Due to the collapse of local tax revenues caused by the national economic downturn, many transit systems may face shortages of money over the next year or two. Assuming this is the case, transit providers will have to either raise fares or reduce services by eliminating bus routes or otherwise reducing transit service.
It seems to me that raising fares is generally the lesser evil, both from the standpoint of an individual rider and from the standpoint of the transit agency itself.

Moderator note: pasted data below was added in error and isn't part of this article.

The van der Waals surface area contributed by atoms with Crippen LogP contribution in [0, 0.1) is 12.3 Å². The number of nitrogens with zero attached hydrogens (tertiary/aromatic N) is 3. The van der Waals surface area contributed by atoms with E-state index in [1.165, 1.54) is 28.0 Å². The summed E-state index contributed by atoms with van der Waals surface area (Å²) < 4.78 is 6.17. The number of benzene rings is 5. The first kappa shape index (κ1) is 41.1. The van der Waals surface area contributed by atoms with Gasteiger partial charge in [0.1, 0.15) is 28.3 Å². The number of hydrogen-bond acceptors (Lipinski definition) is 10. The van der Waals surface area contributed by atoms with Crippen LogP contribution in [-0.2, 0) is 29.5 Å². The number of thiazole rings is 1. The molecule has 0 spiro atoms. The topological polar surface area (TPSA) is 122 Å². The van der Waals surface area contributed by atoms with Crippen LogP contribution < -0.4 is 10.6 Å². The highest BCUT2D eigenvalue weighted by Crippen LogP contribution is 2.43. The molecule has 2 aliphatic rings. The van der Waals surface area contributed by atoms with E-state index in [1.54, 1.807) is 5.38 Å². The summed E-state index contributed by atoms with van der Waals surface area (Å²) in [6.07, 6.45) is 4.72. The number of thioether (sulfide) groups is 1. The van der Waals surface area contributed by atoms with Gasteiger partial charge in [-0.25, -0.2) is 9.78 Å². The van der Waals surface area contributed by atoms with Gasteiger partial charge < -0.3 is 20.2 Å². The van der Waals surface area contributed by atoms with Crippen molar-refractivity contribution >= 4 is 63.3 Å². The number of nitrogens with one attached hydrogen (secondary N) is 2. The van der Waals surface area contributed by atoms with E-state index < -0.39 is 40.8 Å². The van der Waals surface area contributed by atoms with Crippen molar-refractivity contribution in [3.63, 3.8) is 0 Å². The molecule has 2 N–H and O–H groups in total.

As gas prices keep rising, the public demand for buses and trains keeps growing. Yet in some cities, government is actually cutting back transit service, because rising gas prices make transit vehicles more expensive to operate.(1) But as a matter of substantive policy, service reductions are not only less desirable than service increases, but also less desirable than fare increases. As a bus rider, I’d rather pay $1.50 and know that my service is safe from fiscal crises than pay $1 and worry that my service might be reduced or canceled next month. Moreover, if fairness means spreading pain equally throughout the population, it is fairer to have everyone pay a little more than to have some neighborhoods be left without service.